We know Arrested Development hasn’t been around for a while, but we think now would be the perfect time for a “that was a freebie” from Lucille. Because a resident of Winchcombe, Gloucestershire in England has recovered a super-rare type of meteorite in their driveway, which may give us insight into the early solar system. As well as offer the same kind of materials that would otherwise require a billion-dollar space mission to retrieve.
The Smithsonian Magazine reported on the recently discovered meteorite, which the Winchcombe resident recovered following a recent fireball event. The meteor that caused the streak of fire in the sky soared over the UK on February 28. Multiple cameras caught the event, allowing for videos like the one immediately below.
Scientists say the meteorite is a carbonaceous chondrite. This type of meteorite is extant rock from the early solar system and is perhaps the rarest type; consisting of up to 5% carbon in a variety of forms, including organic matter. As well as “exotic” diamond and graphite grains from before the birth of the Sun.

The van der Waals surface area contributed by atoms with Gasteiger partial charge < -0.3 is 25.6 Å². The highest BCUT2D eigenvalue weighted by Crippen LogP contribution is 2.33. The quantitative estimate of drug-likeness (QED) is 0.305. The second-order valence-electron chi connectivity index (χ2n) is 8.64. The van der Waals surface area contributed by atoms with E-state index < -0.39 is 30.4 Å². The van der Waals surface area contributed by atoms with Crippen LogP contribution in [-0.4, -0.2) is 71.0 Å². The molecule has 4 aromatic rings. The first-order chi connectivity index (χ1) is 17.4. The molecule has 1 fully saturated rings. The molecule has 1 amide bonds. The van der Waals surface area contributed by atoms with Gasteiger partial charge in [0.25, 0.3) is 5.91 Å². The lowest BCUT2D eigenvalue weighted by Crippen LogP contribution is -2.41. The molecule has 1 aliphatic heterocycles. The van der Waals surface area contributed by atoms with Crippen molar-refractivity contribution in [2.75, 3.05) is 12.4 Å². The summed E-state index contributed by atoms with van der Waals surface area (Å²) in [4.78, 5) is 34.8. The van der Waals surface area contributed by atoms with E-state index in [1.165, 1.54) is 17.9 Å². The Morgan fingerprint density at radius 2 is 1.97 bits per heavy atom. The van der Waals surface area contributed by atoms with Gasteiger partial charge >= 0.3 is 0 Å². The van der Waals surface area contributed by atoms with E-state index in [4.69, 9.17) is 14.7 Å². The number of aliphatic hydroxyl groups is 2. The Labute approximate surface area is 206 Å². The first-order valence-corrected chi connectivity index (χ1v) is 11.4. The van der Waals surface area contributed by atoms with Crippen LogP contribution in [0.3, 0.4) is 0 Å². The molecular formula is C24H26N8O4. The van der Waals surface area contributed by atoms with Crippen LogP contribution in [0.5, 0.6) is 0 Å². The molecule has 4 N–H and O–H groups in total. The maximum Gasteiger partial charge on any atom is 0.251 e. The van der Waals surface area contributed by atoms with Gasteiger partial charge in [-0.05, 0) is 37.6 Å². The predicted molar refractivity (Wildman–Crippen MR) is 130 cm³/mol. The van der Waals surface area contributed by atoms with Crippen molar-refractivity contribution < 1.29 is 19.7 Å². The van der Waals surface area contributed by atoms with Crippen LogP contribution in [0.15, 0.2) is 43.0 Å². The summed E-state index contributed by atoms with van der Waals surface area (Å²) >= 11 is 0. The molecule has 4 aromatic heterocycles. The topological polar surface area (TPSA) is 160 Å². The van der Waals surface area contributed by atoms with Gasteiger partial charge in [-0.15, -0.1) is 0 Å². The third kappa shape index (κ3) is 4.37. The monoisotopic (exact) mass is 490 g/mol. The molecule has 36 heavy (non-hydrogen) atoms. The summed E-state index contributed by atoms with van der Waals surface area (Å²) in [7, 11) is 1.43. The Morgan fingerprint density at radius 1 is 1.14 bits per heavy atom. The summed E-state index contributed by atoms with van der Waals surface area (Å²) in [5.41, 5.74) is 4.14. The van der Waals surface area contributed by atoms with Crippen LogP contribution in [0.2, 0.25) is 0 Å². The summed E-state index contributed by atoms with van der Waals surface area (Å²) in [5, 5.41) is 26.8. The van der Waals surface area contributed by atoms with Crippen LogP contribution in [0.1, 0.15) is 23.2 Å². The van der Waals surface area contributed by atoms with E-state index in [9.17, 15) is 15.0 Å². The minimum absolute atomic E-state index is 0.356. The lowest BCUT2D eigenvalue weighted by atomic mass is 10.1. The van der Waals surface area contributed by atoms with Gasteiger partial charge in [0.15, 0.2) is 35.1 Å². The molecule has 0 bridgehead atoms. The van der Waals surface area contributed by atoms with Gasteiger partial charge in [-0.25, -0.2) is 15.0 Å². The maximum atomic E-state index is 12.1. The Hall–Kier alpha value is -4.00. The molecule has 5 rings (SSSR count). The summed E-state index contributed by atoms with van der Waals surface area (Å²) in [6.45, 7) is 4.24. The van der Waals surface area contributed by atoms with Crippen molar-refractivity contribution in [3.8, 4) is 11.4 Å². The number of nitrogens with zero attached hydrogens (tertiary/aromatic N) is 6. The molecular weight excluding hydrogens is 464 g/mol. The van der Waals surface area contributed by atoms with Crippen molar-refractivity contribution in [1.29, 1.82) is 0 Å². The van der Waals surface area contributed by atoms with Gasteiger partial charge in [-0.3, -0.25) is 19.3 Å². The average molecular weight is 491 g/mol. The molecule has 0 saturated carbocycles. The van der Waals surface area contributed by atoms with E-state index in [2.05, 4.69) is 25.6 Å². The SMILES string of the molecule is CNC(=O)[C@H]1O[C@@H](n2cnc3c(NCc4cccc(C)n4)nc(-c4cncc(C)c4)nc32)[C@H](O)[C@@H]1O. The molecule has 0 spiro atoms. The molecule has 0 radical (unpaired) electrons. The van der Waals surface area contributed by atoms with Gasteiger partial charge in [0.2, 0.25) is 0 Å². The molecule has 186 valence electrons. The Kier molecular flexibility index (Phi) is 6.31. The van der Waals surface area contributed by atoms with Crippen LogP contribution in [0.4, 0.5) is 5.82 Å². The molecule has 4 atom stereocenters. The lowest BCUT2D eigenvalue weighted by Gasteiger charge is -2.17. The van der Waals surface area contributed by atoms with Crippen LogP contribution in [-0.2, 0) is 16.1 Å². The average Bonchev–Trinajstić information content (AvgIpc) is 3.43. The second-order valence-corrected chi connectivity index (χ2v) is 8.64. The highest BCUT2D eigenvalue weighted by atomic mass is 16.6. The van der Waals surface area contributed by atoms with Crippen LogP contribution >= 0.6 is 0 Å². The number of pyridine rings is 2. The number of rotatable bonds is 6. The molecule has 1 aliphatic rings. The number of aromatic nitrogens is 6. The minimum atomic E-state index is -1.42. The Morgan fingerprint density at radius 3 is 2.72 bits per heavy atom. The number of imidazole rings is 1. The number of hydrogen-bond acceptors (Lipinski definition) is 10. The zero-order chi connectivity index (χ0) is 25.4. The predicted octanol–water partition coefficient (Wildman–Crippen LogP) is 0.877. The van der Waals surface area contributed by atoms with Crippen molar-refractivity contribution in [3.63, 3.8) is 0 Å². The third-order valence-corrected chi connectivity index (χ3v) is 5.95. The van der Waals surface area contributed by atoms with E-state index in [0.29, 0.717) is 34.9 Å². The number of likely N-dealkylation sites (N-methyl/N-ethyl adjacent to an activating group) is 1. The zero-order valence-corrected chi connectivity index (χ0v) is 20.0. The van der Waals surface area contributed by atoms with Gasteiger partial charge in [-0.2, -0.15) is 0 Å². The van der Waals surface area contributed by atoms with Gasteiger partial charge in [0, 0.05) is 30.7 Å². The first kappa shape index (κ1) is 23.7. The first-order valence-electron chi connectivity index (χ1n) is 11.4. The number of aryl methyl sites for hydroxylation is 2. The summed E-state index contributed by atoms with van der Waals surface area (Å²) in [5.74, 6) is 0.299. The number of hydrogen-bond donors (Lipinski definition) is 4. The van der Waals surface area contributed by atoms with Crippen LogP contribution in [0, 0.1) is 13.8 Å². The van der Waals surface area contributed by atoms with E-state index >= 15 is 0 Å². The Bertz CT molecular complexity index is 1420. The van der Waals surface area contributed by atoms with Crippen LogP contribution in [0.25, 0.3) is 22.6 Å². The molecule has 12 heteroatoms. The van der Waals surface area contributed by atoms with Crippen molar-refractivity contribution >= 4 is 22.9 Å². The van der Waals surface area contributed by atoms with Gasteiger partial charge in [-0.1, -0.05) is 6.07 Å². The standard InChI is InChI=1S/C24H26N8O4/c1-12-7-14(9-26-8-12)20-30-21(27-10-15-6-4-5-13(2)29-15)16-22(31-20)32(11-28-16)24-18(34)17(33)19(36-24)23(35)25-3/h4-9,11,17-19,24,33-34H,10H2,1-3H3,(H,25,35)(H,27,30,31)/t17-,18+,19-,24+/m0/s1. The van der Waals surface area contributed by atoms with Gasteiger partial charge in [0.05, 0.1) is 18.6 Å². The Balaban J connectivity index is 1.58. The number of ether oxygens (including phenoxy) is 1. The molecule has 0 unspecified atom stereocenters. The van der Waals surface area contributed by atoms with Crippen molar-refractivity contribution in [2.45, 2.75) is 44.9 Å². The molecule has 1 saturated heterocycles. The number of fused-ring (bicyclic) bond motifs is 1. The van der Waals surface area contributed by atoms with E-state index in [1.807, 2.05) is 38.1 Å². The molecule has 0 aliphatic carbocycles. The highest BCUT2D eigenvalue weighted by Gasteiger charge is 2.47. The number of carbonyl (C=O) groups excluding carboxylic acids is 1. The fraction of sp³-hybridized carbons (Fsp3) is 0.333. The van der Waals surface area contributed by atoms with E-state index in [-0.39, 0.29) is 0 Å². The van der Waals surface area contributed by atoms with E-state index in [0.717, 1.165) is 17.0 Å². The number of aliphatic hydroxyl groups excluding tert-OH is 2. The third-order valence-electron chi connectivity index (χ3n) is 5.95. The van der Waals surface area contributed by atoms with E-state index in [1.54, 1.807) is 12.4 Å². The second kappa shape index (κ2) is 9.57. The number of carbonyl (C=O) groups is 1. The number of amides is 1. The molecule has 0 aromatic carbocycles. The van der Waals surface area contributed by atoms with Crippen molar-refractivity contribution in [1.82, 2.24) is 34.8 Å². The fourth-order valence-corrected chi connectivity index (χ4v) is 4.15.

“This is really exciting,” Professor Sara Russel, a researcher at the Museum, said in a press release. “There are about 65,000 known meteorites in the entire world, and of those only 51 of them are carbonaceous chondrites that have been seen to fall like this one.”
Natural History Museum
The 300-gram meteorite likely contains soft, clay minerals, which would suggest the presence of frozen water ice from the past. The meteorite may even have amino acids, which are the “building blocks” of life.
“Meteorites like this are relics from the early solar system, which means they can tell us what the planets are made of,” Russel added in the press release. “But we also think that meteorites like this may have brought water to Earth, providing the planet with its oceans.”
Natural History Museum
Perhaps the most shocking aspect of the meteorite, however, is how hard it would’ve otherwise been to retrieve something materially similar from space. The OSIRIS-REx sample-return mission, for example, recently sent a spacecraft to an asteroid to recover the same type of meteorite. And that mission cost nearly $1.2 billion dollars. Which means this finding wasn’t just a freebie: It was an astronomical freebie.
Feature image: Natural History Museum